The more time she sits, the more time she has for thinking about the blood draw, how it will hurt, remembering the past times. If we could just jump the freaking line, get in and get out, all will be good. But we are left to sit and contemplate the many ways we all don't want to be here. Grace starts to cry, silently. I hold her hand, and tell her how brave, strong and super she is.

The nurse/lab tech calls her name from the waiting room.


Grace gets up, from our 25 minute wait to get her blood drawn.

Grace walks back to the cubicle, takes off her coat and sits down in the chair. She pats the wide seat next to her, and I sit beside her, with my arm around her. She dutifully lays her arm on the fold down arm of the chair. She stretches it out, nice and straight.

She starts to cry, again.

I know, it's OK, we will get this done and be out of here.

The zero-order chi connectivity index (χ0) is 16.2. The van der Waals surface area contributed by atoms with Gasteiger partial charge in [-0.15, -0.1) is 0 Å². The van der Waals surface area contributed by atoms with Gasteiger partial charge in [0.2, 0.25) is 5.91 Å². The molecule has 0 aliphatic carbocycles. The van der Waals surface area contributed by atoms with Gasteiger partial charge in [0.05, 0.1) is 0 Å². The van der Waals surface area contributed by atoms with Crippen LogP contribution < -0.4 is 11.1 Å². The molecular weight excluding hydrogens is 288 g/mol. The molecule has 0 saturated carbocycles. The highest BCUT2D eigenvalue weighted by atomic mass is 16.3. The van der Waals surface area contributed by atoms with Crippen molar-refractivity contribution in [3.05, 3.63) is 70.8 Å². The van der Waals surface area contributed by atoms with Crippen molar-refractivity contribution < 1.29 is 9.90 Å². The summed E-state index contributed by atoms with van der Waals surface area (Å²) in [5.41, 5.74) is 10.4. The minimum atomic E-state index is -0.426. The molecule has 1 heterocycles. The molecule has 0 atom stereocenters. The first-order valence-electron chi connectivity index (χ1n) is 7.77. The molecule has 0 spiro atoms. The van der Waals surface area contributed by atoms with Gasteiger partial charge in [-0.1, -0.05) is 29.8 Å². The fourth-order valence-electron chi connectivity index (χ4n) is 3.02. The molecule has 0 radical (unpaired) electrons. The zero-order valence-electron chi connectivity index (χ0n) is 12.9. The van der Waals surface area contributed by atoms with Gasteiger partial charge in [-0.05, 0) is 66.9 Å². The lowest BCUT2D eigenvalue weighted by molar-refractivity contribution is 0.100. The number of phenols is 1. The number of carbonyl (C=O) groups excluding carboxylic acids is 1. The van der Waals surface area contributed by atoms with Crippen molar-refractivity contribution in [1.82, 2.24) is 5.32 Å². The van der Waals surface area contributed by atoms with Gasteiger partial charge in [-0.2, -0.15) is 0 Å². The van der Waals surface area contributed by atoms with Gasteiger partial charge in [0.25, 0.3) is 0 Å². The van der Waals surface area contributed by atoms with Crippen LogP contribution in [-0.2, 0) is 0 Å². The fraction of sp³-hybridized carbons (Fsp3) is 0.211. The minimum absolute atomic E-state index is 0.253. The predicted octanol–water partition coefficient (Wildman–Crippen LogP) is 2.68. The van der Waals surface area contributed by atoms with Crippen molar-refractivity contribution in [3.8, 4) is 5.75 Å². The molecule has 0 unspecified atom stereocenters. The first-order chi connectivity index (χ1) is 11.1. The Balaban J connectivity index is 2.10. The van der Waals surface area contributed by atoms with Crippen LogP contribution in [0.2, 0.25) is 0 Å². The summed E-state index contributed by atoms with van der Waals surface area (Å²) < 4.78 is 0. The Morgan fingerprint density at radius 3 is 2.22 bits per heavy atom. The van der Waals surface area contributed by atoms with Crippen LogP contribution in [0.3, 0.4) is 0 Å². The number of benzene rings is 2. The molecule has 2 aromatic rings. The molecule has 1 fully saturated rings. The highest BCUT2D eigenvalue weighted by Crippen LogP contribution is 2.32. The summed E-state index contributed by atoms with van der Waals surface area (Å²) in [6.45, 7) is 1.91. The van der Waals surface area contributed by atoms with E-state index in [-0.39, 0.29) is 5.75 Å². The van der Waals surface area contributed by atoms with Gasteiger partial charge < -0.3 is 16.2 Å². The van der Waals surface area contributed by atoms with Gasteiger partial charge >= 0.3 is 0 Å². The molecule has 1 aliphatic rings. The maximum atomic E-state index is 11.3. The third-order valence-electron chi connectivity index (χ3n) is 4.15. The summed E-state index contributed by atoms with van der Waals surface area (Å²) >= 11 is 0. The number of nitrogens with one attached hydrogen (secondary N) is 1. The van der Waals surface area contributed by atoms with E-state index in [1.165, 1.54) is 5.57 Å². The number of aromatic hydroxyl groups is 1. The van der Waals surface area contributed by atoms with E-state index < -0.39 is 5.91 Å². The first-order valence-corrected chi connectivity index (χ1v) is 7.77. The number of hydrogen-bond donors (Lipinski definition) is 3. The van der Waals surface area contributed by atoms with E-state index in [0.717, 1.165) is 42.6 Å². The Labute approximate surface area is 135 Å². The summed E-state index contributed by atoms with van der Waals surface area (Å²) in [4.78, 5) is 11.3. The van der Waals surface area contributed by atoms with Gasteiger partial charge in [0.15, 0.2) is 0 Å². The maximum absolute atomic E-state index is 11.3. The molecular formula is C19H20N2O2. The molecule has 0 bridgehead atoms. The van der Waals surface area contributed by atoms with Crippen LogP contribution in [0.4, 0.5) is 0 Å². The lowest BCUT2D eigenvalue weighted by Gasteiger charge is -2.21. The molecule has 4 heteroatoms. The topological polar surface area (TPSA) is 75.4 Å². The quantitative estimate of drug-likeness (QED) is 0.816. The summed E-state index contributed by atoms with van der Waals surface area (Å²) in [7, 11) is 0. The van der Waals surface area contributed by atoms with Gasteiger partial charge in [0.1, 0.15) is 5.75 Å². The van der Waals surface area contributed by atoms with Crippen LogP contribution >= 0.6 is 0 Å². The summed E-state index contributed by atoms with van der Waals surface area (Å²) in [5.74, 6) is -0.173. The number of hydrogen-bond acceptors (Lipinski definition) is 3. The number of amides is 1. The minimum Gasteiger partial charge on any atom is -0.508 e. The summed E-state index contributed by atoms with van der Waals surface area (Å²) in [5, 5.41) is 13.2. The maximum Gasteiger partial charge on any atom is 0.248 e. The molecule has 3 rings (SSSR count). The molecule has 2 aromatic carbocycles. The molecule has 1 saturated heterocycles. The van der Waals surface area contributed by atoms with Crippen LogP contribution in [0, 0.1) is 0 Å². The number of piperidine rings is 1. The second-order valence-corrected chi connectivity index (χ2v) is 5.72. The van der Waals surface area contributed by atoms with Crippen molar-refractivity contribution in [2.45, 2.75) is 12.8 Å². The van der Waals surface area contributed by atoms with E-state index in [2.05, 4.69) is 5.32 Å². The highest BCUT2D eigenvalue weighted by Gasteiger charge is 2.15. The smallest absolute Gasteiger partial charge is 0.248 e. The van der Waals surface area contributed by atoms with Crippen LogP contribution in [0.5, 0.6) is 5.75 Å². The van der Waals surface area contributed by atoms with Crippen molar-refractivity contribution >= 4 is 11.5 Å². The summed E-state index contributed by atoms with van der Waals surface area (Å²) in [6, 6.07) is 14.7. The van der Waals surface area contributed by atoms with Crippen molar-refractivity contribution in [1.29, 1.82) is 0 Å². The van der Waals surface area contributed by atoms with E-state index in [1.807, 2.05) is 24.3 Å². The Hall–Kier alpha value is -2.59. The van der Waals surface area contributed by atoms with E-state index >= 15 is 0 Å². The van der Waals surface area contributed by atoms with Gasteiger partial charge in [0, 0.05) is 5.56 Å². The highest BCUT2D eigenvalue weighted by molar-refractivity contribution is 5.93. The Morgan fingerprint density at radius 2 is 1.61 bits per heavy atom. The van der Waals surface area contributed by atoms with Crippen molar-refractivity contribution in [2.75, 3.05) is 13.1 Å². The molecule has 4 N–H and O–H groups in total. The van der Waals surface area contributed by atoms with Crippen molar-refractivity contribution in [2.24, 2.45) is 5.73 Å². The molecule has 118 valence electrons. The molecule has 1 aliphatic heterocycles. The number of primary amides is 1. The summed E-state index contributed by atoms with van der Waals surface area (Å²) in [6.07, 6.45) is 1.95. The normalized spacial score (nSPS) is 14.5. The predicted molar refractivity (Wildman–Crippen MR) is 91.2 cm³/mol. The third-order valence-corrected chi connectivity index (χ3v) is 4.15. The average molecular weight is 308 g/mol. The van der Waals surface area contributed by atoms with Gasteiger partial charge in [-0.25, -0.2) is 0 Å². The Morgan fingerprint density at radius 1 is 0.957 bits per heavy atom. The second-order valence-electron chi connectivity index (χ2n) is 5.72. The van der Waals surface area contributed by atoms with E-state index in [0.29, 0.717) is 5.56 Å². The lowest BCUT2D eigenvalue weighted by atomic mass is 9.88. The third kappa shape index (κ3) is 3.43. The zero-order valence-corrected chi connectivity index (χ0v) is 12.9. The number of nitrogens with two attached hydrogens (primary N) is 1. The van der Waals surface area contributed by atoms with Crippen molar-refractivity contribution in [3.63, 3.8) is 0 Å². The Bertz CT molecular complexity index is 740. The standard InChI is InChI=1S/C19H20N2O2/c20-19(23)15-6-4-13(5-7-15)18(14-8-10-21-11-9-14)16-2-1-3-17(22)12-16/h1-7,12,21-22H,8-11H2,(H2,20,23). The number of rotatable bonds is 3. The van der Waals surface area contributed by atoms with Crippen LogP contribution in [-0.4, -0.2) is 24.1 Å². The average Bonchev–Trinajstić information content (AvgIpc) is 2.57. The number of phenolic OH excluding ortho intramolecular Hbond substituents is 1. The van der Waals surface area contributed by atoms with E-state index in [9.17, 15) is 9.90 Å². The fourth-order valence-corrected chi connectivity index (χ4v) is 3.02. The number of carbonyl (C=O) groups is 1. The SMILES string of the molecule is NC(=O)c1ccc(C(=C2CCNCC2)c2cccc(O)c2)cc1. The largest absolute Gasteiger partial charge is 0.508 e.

I smile at the lab tech, who up until now, could really give a crap, that one, Grace is a young child, two, that she is crying, three, that she is wearing two devices on her. The lab ignores it all. Like it's not happening. Then, she sees Grace crying and says:

Why are you crying? This is nothing to cry about. You should not cry.

She proceeds to open the needle package and cap it into the syringe, right in front of her. I look up, hoping to meet the lab tech's eyes. I want to scream via x-ray vision with my eyes - REALLY? This is NOT helping, you actually showing her the freaking needle! Could you do that over by your lab station, with your back to us? Cause if you had an ounce of compassion, you would.

She tightens the rubber tie-band on Grace's arm. She gets the needle out and taps for a vein. Grace tries to look at her arm. I use my left hand to create a horse blinder on her, and turn her head into my chest, shielding her from looking. I tell her, remember, just don't look. 

Feels like a pinch sweetie, and then it's done.

Grace is crying and saying to me 'No, Mama. Please. Please.' and she switches her little behind in the seat, thus moving her arm.